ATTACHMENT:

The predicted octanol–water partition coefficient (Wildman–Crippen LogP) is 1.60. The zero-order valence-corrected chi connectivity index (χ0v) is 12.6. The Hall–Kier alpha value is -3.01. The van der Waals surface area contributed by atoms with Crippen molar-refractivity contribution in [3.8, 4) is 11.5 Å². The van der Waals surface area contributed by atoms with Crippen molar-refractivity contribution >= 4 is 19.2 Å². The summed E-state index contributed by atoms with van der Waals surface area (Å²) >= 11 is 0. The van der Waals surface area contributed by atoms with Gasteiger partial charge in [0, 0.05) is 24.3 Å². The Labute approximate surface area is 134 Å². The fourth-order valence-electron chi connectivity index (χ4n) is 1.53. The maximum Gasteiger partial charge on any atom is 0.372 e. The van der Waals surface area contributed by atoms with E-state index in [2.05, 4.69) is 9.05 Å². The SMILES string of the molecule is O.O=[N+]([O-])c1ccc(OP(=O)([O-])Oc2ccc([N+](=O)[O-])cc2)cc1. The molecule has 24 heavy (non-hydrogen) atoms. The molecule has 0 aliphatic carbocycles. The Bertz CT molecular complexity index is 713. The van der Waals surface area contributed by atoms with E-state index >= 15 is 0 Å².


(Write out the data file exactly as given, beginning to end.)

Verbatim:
The predicted octanol–water partition coefficient (Wildman–Crippen LogP) is 1.60. The zero-order valence-corrected chi connectivity index (χ0v) is 12.6. The Hall–Kier alpha value is -3.01. The van der Waals surface area contributed by atoms with Crippen molar-refractivity contribution in [3.8, 4) is 11.5 Å². The van der Waals surface area contributed by atoms with Crippen molar-refractivity contribution >= 4 is 19.2 Å². The summed E-state index contributed by atoms with van der Waals surface area (Å²) >= 11 is 0. The van der Waals surface area contributed by atoms with Gasteiger partial charge in [0, 0.05) is 24.3 Å². The Labute approximate surface area is 134 Å². The fourth-order valence-electron chi connectivity index (χ4n) is 1.53. The maximum Gasteiger partial charge on any atom is 0.372 e. The van der Waals surface area contributed by atoms with E-state index in [2.05, 4.69) is 9.05 Å². The SMILES string of the molecule is O.O=[N+]([O-])c1ccc(OP(=O)([O-])Oc2ccc([N+](=O)[O-])cc2)cc1. The molecule has 24 heavy (non-hydrogen) atoms. The molecule has 0 aliphatic carbocycles. The Bertz CT molecular complexity index is 713. The van der Waals surface area contributed by atoms with E-state index >= 15 is 0 Å².